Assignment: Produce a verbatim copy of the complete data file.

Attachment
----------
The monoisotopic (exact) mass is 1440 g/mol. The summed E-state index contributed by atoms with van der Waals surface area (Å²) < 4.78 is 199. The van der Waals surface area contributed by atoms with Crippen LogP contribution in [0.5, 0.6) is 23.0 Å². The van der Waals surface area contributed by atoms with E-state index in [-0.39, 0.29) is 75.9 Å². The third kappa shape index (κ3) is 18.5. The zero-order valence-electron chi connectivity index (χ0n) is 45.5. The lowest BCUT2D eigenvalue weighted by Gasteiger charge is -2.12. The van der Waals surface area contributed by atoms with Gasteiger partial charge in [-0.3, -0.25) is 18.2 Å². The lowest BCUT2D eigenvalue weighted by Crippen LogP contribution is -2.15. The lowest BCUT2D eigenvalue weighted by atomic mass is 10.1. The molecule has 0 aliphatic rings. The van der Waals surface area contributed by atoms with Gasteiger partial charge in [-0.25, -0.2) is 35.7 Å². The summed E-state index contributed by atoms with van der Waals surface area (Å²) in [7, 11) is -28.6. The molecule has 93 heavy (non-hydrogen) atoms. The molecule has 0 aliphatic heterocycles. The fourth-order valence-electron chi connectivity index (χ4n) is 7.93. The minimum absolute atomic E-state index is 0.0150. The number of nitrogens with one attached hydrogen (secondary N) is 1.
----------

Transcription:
The monoisotopic (exact) mass is 1440 g/mol. The summed E-state index contributed by atoms with van der Waals surface area (Å²) < 4.78 is 199. The van der Waals surface area contributed by atoms with Crippen LogP contribution in [0.5, 0.6) is 23.0 Å². The van der Waals surface area contributed by atoms with E-state index in [-0.39, 0.29) is 75.9 Å². The third kappa shape index (κ3) is 18.5. The zero-order valence-electron chi connectivity index (χ0n) is 45.5. The lowest BCUT2D eigenvalue weighted by Gasteiger charge is -2.12. The van der Waals surface area contributed by atoms with Gasteiger partial charge in [-0.3, -0.25) is 18.2 Å². The lowest BCUT2D eigenvalue weighted by Crippen LogP contribution is -2.15. The lowest BCUT2D eigenvalue weighted by atomic mass is 10.1. The molecule has 0 aliphatic rings. The van der Waals surface area contributed by atoms with Gasteiger partial charge in [-0.25, -0.2) is 35.7 Å². The summed E-state index contributed by atoms with van der Waals surface area (Å²) in [7, 11) is -28.6. The molecule has 93 heavy (non-hydrogen) atoms. The molecule has 0 aliphatic heterocycles. The fourth-order valence-electron chi connectivity index (χ4n) is 7.93. The minimum absolute atomic E-state index is 0.0150. The number of nitrogens with one attached hydrogen (secondary N) is 1.